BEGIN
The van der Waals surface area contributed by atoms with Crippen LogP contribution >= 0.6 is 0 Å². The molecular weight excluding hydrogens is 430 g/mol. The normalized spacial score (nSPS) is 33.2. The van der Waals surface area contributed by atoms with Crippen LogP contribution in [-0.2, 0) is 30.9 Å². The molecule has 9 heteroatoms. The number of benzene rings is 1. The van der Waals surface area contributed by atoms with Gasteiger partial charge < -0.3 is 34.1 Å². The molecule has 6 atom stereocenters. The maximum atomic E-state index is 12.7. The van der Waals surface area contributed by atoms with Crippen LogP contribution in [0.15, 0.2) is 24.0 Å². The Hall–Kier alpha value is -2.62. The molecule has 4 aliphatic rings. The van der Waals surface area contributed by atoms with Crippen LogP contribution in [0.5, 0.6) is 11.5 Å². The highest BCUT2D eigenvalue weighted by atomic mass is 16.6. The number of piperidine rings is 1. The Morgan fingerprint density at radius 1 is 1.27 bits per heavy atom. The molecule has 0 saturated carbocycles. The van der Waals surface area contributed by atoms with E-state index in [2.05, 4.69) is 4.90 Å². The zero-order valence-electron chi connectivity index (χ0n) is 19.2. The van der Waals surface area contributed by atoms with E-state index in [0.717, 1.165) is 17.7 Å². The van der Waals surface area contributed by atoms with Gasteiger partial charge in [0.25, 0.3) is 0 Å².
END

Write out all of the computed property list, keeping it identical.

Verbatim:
The van der Waals surface area contributed by atoms with Crippen LogP contribution >= 0.6 is 0 Å². The molecular weight excluding hydrogens is 430 g/mol. The normalized spacial score (nSPS) is 33.2. The van der Waals surface area contributed by atoms with Crippen LogP contribution in [-0.2, 0) is 30.9 Å². The molecule has 9 heteroatoms. The number of benzene rings is 1. The van der Waals surface area contributed by atoms with Gasteiger partial charge < -0.3 is 34.1 Å². The molecule has 6 atom stereocenters. The maximum atomic E-state index is 12.7. The van der Waals surface area contributed by atoms with Crippen LogP contribution in [0.15, 0.2) is 24.0 Å². The Hall–Kier alpha value is -2.62. The molecule has 4 aliphatic rings. The van der Waals surface area contributed by atoms with Crippen LogP contribution in [0.5, 0.6) is 11.5 Å². The highest BCUT2D eigenvalue weighted by atomic mass is 16.6. The number of piperidine rings is 1. The Morgan fingerprint density at radius 1 is 1.27 bits per heavy atom. The molecule has 0 saturated carbocycles. The van der Waals surface area contributed by atoms with E-state index in [2.05, 4.69) is 4.90 Å². The zero-order valence-electron chi connectivity index (χ0n) is 19.2. The van der Waals surface area contributed by atoms with E-state index in [0.717, 1.165) is 17.7 Å². The van der Waals surface area contributed by atoms with Gasteiger partial charge in [0.25, 0.3) is 0 Å².